Friday, August 15, 2014
So getting no attention, I switched to the reliable Senko, soon hooking a little 11 incher. Further up the shoreline, I got a hit from a good sized bass, felt weight on hookset but lost the fish.
I just took my time slow, as the fishing was slow, and enjoyed grass under bare feet. I didn't expect a bass when I felt resistance while fluttering the Wacky retrieve. I really thought it must be vegetation. When I saw line moving swiftly aside, I set, and I was into a nice bass, estimating the fish at three pounds, at least. It weighs a little more than that. I measured it at 18 inches, and it wasn't skinny, although not especially fat.
Thursday, August 14, 2014
Jefferson Lake, Morris County, NJ, new to us, I felt happy when the first bass sucked down my Baby Torpedo. We fished for 20 minutes or so, and the feeling grew ominous as if we might get skunked. Shortly after I released this bass, I caught another about the same size on the Torpedo, which I never changed for anything else. About to switch to a plastic worm when the first bass hit, pulling the plug under with barely a dimple of evidence, I let that notion go.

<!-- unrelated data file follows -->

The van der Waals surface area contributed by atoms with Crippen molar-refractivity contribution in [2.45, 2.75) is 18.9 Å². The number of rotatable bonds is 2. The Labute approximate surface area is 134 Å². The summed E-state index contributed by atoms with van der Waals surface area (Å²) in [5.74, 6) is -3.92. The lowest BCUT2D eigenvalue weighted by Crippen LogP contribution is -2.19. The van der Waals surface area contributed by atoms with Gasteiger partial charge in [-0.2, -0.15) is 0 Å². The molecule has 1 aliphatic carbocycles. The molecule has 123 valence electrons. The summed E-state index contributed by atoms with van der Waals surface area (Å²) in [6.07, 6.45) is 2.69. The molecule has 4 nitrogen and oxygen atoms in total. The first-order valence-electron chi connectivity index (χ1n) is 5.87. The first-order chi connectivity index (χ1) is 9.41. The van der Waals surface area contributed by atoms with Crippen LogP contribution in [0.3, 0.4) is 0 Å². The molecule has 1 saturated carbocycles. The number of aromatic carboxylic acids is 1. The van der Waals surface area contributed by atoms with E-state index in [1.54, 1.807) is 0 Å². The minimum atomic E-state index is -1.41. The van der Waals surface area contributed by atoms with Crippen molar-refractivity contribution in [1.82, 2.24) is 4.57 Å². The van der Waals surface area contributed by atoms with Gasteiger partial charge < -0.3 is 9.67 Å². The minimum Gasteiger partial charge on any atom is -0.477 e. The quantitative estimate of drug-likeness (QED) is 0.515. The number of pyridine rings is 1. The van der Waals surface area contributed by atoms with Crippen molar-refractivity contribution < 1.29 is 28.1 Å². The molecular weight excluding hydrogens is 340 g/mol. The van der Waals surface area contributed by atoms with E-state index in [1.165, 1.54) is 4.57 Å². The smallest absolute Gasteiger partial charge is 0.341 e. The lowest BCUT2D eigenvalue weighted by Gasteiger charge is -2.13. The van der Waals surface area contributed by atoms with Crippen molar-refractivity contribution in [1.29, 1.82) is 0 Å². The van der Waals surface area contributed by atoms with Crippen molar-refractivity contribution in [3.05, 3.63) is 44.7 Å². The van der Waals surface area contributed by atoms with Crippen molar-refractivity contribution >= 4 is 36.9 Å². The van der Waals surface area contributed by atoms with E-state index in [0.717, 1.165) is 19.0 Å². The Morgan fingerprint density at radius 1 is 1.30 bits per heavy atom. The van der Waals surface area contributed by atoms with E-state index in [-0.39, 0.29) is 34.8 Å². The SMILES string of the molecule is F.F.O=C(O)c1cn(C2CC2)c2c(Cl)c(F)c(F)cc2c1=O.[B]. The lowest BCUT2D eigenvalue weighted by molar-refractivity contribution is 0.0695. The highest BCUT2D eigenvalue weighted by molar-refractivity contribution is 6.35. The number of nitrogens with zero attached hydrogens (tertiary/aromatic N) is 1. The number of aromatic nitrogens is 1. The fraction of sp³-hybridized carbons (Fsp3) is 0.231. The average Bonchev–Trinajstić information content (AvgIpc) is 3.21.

We marked water as deep as 12 feet, most of the depth in the 10-foot range. We tried another, broader cove. Matt got a hit, unmistakably a bass. We motored over to the big island with the 55-pound thrust Minn Kota. I fished very carefully, very sensitively, imparting all the life I could give the little plug one size larger than the Tiny Torpedo, heavy enough to cast a good distance on 15-pound Power Pro low-diameter braid, but not far as some heavier plugs I thought of using instead. I stuck it out.
I spliced braid to 15-pound fluorocarbon leaders, avoiding barrel swivels more prone to collecting weeds or spooking wary bass. And we kept on fishing into sunset, feeling as if this lake is a real loser. I talked about how the water seemed too turbid, but it really isn't bad, just not strikingly clear the way I like a lake.